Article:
Proximity to Natural Gas Wells and Reported Health Status Study

A new study has been publisheda tentatively suggesting that there are significant health effects for those living in close proximity to gas fracking sites. The study may make headlines despite the authors expressly stating that the results should be viewed as ‘hypothesis generating’. There are a number of problems with the survey which could indicate small sample size and biases in adjusting for other factors account for the difference. Alternatively there is also the possibility that reported health effects of living near the fracking sites is due to stress from the false perceptions of the risks of living near to a fracking site. Anti-fracking environmentalists may be damaging people’s health and happiness through misinformation.

The study is

Proximity to Natural Gas Wells and Reported Health Status: Results of a Household Survey in Washington County, Pennsylvania (Environ Health Perspect; DOI:10.1289/ehp.1307732)

Peter M. Rabinowitz, Ilya B. Slizovskiy, Vanessa Lamers, Sally J. Trufan, Theodore R. Holford, James D. Dziura, Peter N. Peduzzi, Michael J. Kane, John S. Reif, Theresa R. Weiss, and Meredith H. Stowe

 

The households were split into three groups based on distance from a gas well. <1km (62 households), 1-2km (57) & >2km (61). The major result was

The number of reported health symptoms per person was higher among residents living <1 km (mean 3.27 ± 3.72) compared with >2 km from the nearest gas well (mean 1.60 ± 2.14, p=0.02).

The study also found significantly higher incidences in two out of five health symptoms in the <1km group than in >2km group.

There are multiple reasons for expecting these tentative results will not be replicated.

  • The small sample size for a very complex set of data.
  • Perceived water quality is not related to fracking.
  • Failure to control properly for obesity and smoking
  • Failure to repeat the sampling process with the same model.
  • Failure to corroborate the results by checks for actual contamination.
  • Biases in answering the questions.

 

  1. Small sample size

There is an obvious problem with the health status study. The sample size was reported as the sample size of 180 households with 472 people, too small to generate meaningful results when there are a number of inter-related factors involved.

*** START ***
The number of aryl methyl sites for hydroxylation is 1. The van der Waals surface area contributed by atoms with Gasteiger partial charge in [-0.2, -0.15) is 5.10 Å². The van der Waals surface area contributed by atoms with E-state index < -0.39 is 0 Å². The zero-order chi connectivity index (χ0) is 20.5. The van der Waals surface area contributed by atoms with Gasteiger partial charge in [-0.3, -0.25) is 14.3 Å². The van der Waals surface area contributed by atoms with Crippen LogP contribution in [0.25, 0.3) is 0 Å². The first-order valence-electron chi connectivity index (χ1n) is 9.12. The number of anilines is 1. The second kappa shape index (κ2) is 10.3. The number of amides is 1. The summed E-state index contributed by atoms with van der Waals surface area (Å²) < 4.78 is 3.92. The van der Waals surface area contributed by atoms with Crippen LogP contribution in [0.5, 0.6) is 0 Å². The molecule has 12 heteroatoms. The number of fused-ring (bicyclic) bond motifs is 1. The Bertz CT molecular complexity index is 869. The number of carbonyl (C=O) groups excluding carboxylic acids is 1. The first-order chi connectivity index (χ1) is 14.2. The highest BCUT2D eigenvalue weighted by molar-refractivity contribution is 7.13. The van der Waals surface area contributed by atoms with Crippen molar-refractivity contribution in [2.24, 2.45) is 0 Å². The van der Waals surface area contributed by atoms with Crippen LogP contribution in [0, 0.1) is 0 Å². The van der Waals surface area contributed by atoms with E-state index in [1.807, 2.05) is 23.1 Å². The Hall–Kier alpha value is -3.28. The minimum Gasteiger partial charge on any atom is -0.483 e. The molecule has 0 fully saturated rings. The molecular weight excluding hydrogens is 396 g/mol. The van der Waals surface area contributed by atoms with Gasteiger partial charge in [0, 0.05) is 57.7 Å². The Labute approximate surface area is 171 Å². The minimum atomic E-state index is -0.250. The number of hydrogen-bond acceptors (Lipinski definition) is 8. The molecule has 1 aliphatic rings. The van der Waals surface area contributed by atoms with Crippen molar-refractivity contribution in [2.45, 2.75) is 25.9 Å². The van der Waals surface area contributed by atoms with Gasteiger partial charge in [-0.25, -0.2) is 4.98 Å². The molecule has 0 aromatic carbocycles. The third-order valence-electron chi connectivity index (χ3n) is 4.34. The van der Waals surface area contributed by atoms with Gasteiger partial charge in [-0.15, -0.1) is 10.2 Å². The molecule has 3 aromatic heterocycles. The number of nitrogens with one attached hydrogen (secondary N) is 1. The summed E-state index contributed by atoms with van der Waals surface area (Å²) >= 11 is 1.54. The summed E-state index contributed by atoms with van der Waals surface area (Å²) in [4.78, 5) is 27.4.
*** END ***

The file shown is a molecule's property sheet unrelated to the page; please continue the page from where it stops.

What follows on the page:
Consider how this sample was selected. To select these households the researchers randomly selected 20 points on a map in each of 38 townships. On a map they located the nearest house to the spot. The researchers were concerned with the possible impact of fracking on ground fed water supplies, which only applied to a minority of households. This was the main reason for reducing the sample From 760 data points to 227 households. 47 refusals reduced this to down to the 180 households for which questionnaires were received. They then put the data through a model “that adjusted for age, gender, household education, smoking, awareness of environmental risk, work type, and animals in house.”

The results were based on comparing two sample groups – one with 62 households and 150 people, the other with 61 households with 192 people. The >2km households were 30% larger than the <1km group, and the average age was 7 years lower. Not only were the numbers small, but there were material differences in the sample groups. It was necessary to adjust for

  1. Perceived water quality is not related to fracking.

Sixty-six percent reported using their ground-fed water (well or natural spring) for drinking water and 84% reported using it for other activities such as bathing.

If there were health effects from contaminated water due to fracking, then there should be a difference in distance between those who drank the water and those who did not. But although there were more households who said the water has an unnatural appearance near the in the <1km group, (13/62 for <1km v 6/61 for >2km), the position was reversed when for those who said taste/odour prevented water use (14/62 for <1km v 19/61 for >2km). If people believed there was a problem with the water due to fracking, then those living near the wells might be more likely to avoid drinking the water than those further away. It was not the case. The proportions drinking the water were the same. It would appear that water quality is generally considered poor in the area. This point can be demonstrated by water sampling.